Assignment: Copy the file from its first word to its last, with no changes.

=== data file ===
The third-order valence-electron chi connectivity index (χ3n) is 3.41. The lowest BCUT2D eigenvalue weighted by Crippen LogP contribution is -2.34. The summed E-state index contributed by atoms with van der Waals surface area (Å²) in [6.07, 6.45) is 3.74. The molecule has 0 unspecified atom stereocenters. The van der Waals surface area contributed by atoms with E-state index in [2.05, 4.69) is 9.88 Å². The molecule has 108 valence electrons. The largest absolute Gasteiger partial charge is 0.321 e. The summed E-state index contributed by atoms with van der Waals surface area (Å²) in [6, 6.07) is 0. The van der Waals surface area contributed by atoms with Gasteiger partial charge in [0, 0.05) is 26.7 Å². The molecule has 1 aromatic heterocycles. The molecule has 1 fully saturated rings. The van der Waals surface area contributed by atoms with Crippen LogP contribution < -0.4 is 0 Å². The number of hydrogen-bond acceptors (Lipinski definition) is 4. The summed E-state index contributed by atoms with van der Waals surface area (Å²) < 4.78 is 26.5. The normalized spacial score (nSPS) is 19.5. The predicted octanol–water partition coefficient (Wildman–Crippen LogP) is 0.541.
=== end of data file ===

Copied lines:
The third-order valence-electron chi connectivity index (χ3n) is 3.41. The lowest BCUT2D eigenvalue weighted by Crippen LogP contribution is -2.34. The summed E-state index contributed by atoms with van der Waals surface area (Å²) in [6.07, 6.45) is 3.74. The molecule has 0 unspecified atom stereocenters. The van der Waals surface area contributed by atoms with E-state index in [2.05, 4.69) is 9.88 Å². The molecule has 108 valence electrons. The largest absolute Gasteiger partial charge is 0.321 e. The summed E-state index contributed by atoms with van der Waals surface area (Å²) in [6, 6.07) is 0. The van der Waals surface area contributed by atoms with Gasteiger partial charge in [0, 0.05) is 26.7 Å². The molecule has 1 aromatic heterocycles. The molecule has 1 fully saturated rings. The van der Waals surface area contributed by atoms with Crippen LogP contribution < -0.4 is 0 Å². The number of hydrogen-bond acceptors (Lipinski definition) is 4. The summed E-state index contributed by atoms with van der Waals surface area (Å²) < 4.78 is 26.5. The normalized spacial score (nSPS) is 19.5. The predicted octanol–water partition coefficient (Wildman–Crippen LogP) is 0.541.